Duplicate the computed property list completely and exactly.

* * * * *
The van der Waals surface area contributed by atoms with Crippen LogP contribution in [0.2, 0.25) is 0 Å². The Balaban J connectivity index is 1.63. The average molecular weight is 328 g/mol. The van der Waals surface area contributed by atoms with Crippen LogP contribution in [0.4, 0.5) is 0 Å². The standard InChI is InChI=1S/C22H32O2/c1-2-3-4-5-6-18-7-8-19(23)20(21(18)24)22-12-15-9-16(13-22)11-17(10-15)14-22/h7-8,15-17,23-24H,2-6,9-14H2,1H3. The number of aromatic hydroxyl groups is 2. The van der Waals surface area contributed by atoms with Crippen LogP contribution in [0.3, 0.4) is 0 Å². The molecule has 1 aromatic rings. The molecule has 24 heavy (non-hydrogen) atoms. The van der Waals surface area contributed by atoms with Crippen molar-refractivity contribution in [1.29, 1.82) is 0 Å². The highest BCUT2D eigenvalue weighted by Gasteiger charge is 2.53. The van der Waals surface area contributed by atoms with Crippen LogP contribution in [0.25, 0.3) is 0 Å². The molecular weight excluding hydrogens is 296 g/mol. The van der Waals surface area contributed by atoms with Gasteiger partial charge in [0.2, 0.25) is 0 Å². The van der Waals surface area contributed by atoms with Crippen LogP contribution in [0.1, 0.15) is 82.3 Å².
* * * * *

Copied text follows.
The van der Waals surface area contributed by atoms with Crippen LogP contribution in [0.2, 0.25) is 0 Å². The Balaban J connectivity index is 1.63. The average molecular weight is 328 g/mol. The van der Waals surface area contributed by atoms with Crippen LogP contribution in [0.4, 0.5) is 0 Å². The standard InChI is InChI=1S/C22H32O2/c1-2-3-4-5-6-18-7-8-19(23)20(21(18)24)22-12-15-9-16(13-22)11-17(10-15)14-22/h7-8,15-17,23-24H,2-6,9-14H2,1H3. The number of aromatic hydroxyl groups is 2. The van der Waals surface area contributed by atoms with Crippen LogP contribution in [0.3, 0.4) is 0 Å². The molecule has 1 aromatic rings. The molecule has 24 heavy (non-hydrogen) atoms. The van der Waals surface area contributed by atoms with Crippen molar-refractivity contribution in [1.29, 1.82) is 0 Å². The highest BCUT2D eigenvalue weighted by Gasteiger charge is 2.53. The van der Waals surface area contributed by atoms with Crippen LogP contribution in [0.25, 0.3) is 0 Å². The molecular weight excluding hydrogens is 296 g/mol. The van der Waals surface area contributed by atoms with Gasteiger partial charge in [0.2, 0.25) is 0 Å². The van der Waals surface area contributed by atoms with Crippen LogP contribution in [0.1, 0.15) is 82.3 Å².